Fred’s names Anto CFO
Fred’s has a new executive overseeing its finances. The Memphis, Tenn.-based company has named Joseph Anto its executive vice president and CFO, effectively immediately. He succeeds Jason Jenne, who will remain in an advisory capacity until Feb. 26 to ease the transition.
“We are pleased to welcome Joe to the Fred’s team full time,” Fred’s CEO Mike Bloom said. “Joe’s experience and expertise is invaluable as we continue to implement our strategic initiatives to drive increased traffic and comp sales, reduce SG&A, generate free cash flow and optimize our balance sheet. Joe is a proven financial and business development executive, and brings a diverse set of skills and experience that will help position Fred’s for long-term success.”
Anto was most recently senior vice president of strategy and M&A at MediaNews Group, where he had worked in various capacities since 2013. At MediaNews Group, he was involved in efforts to drive digital revenue and reduce organization expenses. In addition to his experience at MediaNews Group, Anto will bring to the company seven months’ experience of working with Fred’s, with which he has been working in a consulting capacity. As CFO, he will oversee the company’s financial and risk management, information technology and real estate strategy.
“I am thrilled to join Fred’s at this important time in the Company’s transformation,” Anto said. “I look forward to working with Mike and the rest of the senior leadership team as we develop and execute on the strategic priorities that will deliver long-term sustainable growth, cash flow and value creation.”
Bloom also thanked Jenne for his work at Fred’s. “On behalf of the Board of Directors and the entire Company, I thank Jason for his contributions to Fred’s as well as his continued support during this transition period. We wish Jason all the best in his future endeavors.”
ProFoot comes to the rescue
ProFoot is expanding its Heel Rescue line with the addition of Heel Rescue Epsom Salt Foot Gel. Officials at the Brooklyn, N.Y.-based company said that Epsom salt is a remedy used as aaloe vera to relieve muscle aches and pains as well as reduce inflammation.
The epsom salt gel joins two other products in the Heel Rescue line — a moisturizing foot cream and foot peel.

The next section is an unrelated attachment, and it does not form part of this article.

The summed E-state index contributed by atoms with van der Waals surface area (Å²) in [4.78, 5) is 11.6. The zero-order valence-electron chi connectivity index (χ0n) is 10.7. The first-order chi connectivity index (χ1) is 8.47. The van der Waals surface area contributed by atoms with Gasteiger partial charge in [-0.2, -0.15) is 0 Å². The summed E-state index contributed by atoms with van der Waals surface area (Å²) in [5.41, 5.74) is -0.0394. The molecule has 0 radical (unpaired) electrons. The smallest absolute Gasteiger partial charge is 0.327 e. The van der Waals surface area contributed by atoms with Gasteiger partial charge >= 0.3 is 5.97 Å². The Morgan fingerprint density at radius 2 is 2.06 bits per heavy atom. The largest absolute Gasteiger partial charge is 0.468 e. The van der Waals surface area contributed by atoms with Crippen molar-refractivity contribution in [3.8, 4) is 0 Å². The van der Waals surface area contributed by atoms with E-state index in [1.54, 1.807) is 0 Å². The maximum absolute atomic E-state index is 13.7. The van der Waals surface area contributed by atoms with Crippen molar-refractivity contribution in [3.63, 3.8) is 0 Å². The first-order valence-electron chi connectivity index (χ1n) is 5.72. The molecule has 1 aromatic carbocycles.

The product comes in a gel form, making it an easy-to-use item that requires no foot bath. Company executives add that it is ultra-concentrated, offering seven times more uses versus a typical Epsom salt bag. They noted that it is made with 83% aloe vera to soothe, calm and moisturize, as well as cooling peppermint oil and wintergreen leaf extract to revive.
Editor’s note: Retail theater
I have seen the future of mass retail. It is located, perhaps among other places, at a Whole Foods store in the fast-growing and quickly-gentrifying Center City section of Philadelphia.
On a recent Friday night, this store was packed with a wide array of consumers, ranging from those hard-to-capture millennials to older professionals and just about everyone in between. Not everyone there was rich and looking to spend their incremental dollars. Many were simply looking for a place to hang.
What is totally different is that many of these shoppers were not necessarily walking the aisles of Whole Foods buying the usual assortment of grocery products the grocery industry has thrived on for the last 100 years. Rather, they were frequenting the store’s many restaurants and food counters, including falafel, donut and chicken shops, as well as coffee and wine bars, many lounging at these places for hours as they enjoyed a hot brew, a glass of wine and some pretty good pizza sold by the slice or pie.
Whole Foods, at least at this Philadelphia unit, is a destination stop for people looking to spend time talking with friends and family and eating some interesting, tasty and unique foods at the same time. The bottom line is that this is a fun place and consumers actually want to go there.
Can you say the same thing about your store’s operation?
If you cannot today, you better quickly figure out a way to get consumers to start looking at your retail operation a bit differently. And, this has nothing to do with millennials and urban gentrification. Attracting consumers is as important in midtown Odessa, Texas as it is in center city Philadelphia. Consumers just have too many options to choose from, and they will pick the stores — or the digital sites — that make the most sense for them.
For brick-and-mortar retailers, that means offering an entertaining environment to further motivate consumers to come into the store and walk out with paid merchandise.
The Philadelphia Whole Foods that I visited has the right blueprint in place. People visit the store because they want to and not because they need to. It leads to a healthier retail environment, which leads to more sales. Other retailers also can develop their own venue that connects with shoppers. It may focus on the perimeter of the unit or it could focus on such intangibles as customer service, convenience or even store lighting.
The bottom line is now is the time to invest in this philosophy.